DALLAS - UT Southwestern agreed to one of the largest hospital payouts ever related to the opioid epidemic in Texas. It's paying more than $4 million.
The hospital acknowledged it did not do enough to keep some employees from stealing dangerous narcotics for their own use.
Two nurses died from fentanyl overdoses in a hospital bathroom. The DEA says UT Southwestern’s oversight is partially to blame.
UTSW is paying $4.5 million to the federal government to resolve allegations that lack of oversight allowed staff to steal fentanyl and other dangerous drugs from the hospital, leading to two nurses dying from an overdose.
The DEA says a nurse in 2016 and a nurse in 2018 each overdosed on fentanyl in a bathroom at UT’s Clements Hospital. In each case, the nurse was supposed to give a prescribed dose to a patient.
"We realize that drugs like fentanyl, when taken outside of medical supervision, are non-discriminatory," said Eduardo Chavez, special agent in charge.
The settlement agreement announced by the U.S. Attorney’s Northern District of Texas on Tuesday states that one of those nurses previously overdosed while off-duty and was brought to the hospital’s emergency room. But after she was discharged, the hospital failed to investigate, and she was cleared to return to work with full access to drugs at the hospital.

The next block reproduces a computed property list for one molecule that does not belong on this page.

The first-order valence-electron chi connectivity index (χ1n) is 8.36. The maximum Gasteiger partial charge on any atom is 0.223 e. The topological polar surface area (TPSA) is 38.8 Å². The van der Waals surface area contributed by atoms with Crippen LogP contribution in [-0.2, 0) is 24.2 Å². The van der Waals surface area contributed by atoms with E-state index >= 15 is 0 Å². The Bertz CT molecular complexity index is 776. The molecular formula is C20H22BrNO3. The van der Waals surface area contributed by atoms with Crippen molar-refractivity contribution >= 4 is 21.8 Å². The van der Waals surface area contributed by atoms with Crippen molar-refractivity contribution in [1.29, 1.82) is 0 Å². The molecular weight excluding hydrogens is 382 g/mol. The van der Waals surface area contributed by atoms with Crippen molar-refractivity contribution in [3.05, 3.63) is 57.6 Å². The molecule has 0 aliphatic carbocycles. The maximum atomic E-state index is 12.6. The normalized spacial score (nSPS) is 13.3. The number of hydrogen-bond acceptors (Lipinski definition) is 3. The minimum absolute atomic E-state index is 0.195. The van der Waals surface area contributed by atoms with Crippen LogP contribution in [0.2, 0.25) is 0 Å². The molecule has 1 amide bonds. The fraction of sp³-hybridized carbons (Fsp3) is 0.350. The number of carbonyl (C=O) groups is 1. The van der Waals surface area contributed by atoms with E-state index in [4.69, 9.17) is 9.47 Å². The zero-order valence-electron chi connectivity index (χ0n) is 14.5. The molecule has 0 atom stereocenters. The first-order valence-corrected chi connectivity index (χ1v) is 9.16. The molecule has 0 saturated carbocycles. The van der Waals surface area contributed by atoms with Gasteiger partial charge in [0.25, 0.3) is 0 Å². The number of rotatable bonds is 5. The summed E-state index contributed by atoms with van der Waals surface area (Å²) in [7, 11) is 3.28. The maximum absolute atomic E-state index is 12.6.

UTSW now acknowledges it failed to keep accurate records of drugs and didn’t report missing drugs in a timely manner. It also didn’t have proper surveillance cameras in place.
UTSW tells FOX 4 it’s hired more staff and purchased advanced security technology. It’s also formed a controlled substance investigation team.
"You have to ensure you’re maintaining strict controls," Chavez said.
The DEA says overdose deaths of the two nurses show opioid addiction can hit anyone.
"It is essentially a life or death decision that can be made in the blink of an eye," Chavez said.
Tuesday’s announcement concludes a three-year investigation. The DEA says UT Southwestern cooperated.